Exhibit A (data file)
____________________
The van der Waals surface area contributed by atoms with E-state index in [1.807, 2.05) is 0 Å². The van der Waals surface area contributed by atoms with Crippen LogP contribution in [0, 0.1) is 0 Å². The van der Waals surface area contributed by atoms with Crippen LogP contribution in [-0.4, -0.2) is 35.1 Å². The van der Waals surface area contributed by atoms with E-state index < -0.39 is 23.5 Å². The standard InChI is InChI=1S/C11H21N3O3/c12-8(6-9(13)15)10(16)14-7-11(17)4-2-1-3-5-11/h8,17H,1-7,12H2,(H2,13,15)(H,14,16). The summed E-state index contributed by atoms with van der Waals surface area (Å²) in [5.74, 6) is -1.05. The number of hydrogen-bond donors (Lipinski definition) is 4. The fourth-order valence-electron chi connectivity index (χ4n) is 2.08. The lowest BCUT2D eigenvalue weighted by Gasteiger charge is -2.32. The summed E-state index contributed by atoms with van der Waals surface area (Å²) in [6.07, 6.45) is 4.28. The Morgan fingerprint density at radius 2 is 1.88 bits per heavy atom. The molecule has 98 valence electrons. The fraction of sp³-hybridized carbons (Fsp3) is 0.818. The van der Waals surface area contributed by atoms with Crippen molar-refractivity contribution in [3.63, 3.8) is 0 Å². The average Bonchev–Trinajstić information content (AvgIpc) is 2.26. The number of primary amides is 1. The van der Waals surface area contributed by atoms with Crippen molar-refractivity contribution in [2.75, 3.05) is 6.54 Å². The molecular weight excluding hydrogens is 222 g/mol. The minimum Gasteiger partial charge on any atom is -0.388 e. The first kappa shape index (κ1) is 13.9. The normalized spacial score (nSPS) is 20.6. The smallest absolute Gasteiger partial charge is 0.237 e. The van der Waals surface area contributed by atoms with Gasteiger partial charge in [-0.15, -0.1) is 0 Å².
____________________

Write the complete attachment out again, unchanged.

The van der Waals surface area contributed by atoms with E-state index in [1.807, 2.05) is 0 Å². The van der Waals surface area contributed by atoms with Crippen LogP contribution in [0, 0.1) is 0 Å². The van der Waals surface area contributed by atoms with Crippen LogP contribution in [-0.4, -0.2) is 35.1 Å². The van der Waals surface area contributed by atoms with E-state index < -0.39 is 23.5 Å². The standard InChI is InChI=1S/C11H21N3O3/c12-8(6-9(13)15)10(16)14-7-11(17)4-2-1-3-5-11/h8,17H,1-7,12H2,(H2,13,15)(H,14,16). The summed E-state index contributed by atoms with van der Waals surface area (Å²) in [5.74, 6) is -1.05. The number of hydrogen-bond donors (Lipinski definition) is 4. The fourth-order valence-electron chi connectivity index (χ4n) is 2.08. The lowest BCUT2D eigenvalue weighted by Gasteiger charge is -2.32. The summed E-state index contributed by atoms with van der Waals surface area (Å²) in [6.07, 6.45) is 4.28. The Morgan fingerprint density at radius 2 is 1.88 bits per heavy atom. The molecule has 98 valence electrons. The fraction of sp³-hybridized carbons (Fsp3) is 0.818. The van der Waals surface area contributed by atoms with Crippen molar-refractivity contribution in [3.63, 3.8) is 0 Å². The average Bonchev–Trinajstić information content (AvgIpc) is 2.26. The number of primary amides is 1. The van der Waals surface area contributed by atoms with Crippen molar-refractivity contribution in [2.75, 3.05) is 6.54 Å². The molecular weight excluding hydrogens is 222 g/mol. The minimum Gasteiger partial charge on any atom is -0.388 e. The first kappa shape index (κ1) is 13.9. The normalized spacial score (nSPS) is 20.6. The smallest absolute Gasteiger partial charge is 0.237 e. The van der Waals surface area contributed by atoms with Gasteiger partial charge in [-0.15, -0.1) is 0 Å².